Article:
Richmond’s newly appointed interim City Manager Steve Falk expects to serve in his role through the end of the year, and during that time will help the city find a permanent city manager, he stated in a brief note published on the City Manager’s Office weekly newsletter.
Falk’s statement last week in full:
As you may have heard or read, I was pleased to be appointed this week to be Richmond’s interim city manager.
I will serve in the role through the end of the year, and my priority during this period will be to help find a permanent city manager. I am confident that there are many great candidates out there who would relish the opportunity to serve this great city with a beautiful shoreline on the San Francisco bay!
I’ve only been in the office for a couple of days, but I will tell you that I am impressed! The City’s unemployment and crime rates are at historic lows, and business and development activity is way, way up. And every staff and community person I’ve met so far has greeted me warmly and professionally.
Those who have worked with me in the past describe my management style in three words — open, honest, and direct – and I pledge to remain that way during my days in Richmond. If you have any questions or concerns, please feel free to forward them my way or to the City Manager’s Office, and we will do our best to respond.
I look forward to working together with you to serve the residents of Richmond.
Falk was sworn in Aug. 13 following a 6-0 vote at a special Richmond City Council meeting, with Councilmember Demnlus Johnson III absent as he was out of town, according to Richmond Mayor Tom Butt’s e-forum newsletter. He will be paid an hourly rate of $175, equivalent of Martinez’ compensation, the mayor said.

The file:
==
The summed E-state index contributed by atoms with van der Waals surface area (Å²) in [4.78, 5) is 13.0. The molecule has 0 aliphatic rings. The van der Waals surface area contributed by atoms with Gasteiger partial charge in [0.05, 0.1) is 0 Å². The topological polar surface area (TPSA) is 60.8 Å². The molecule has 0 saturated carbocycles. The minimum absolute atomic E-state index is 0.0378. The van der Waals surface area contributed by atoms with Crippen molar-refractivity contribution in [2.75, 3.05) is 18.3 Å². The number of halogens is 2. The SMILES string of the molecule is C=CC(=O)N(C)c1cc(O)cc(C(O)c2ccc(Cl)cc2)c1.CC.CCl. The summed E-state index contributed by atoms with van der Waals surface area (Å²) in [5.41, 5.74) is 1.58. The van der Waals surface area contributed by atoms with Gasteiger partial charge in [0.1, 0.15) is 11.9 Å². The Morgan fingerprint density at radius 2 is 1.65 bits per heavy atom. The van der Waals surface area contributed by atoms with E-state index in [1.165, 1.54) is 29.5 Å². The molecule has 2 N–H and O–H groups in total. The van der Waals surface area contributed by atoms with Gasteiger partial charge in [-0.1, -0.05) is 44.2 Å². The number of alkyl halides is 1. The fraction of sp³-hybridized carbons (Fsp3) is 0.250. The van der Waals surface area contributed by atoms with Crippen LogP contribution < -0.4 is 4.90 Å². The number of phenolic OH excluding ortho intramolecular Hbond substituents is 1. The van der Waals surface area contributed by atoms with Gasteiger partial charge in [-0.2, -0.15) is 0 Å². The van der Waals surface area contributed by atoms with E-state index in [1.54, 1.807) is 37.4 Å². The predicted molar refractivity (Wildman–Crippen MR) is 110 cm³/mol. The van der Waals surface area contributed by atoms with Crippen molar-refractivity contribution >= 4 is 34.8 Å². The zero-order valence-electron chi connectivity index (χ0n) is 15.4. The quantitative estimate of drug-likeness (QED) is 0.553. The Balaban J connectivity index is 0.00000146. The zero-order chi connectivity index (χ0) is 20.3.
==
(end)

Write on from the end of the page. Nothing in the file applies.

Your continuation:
Interestingly, Councilmember Johnson was, just earlier this month, a student of Falk’s, who has been teaching at the University of California, Berkeley, Goldman School of Public Policy, according to Mayor Butt.
Falk has replaced former Acting City Manager Henry Gardner, the longtime public administrator and consultant who assumed the role for a two-week period following the tumultuous firing of former City Manager Carlos Martinez. Gardner has since moved on to become interim CEO for the Oakland-Alameda Coliseum Authority.
By a 4-3 council vote, Martinez was terminated after less than a year as Richmond City Manager. The termination occurred amid a dispute between Martinez and the city’s labor unions over how to address the city’s budget deficit.
Falk comes to Richmond in the wake of resigning as Lafayette’s longtime city manager in September last year, in part over differences in policy, according to an East Bay Times report. In a statement, according to the Times, Falk cited “voters’ rejection of two recent measures and BART’s current plan for housing as key reasons” for his resignation from the City of Lafayette.
“All cities – even small ones – have a responsibility to address the most significant challenges of our time: climate change, income inequality, and housing affordability,” Falk wrote, according to the Times. “I believe that adding multifamily housing at the BART station is the best way for Lafayette to do its part, and it has therefore become increasingly difficult for me to support, advocate for, or implement policies that would thwart transit density. My conscience won’t allow it.’”
Still, Falk was praised by Lafayette elected officials for his service, with a critic on council stating high respect for Falk despite policy disagreements.
Mayor Butt also lauded Falk’s resume.
“By all accounts, Falk was an effective city manager in Lafayette, delivering a new $50 million library, veterans building, ballfields, affordable housing, downtown revitalization, housing, and economic development,” Butt wrote in his newsletter. “Lafayette has had twenty-eight consecutive balanced budgets and a AAA bond rating – only 25 of 500 California cities earn this rating.”
For more on Falk’s career and accolades, along with a list of some articles he wrote on policy, read Mayor Butt’s full report here.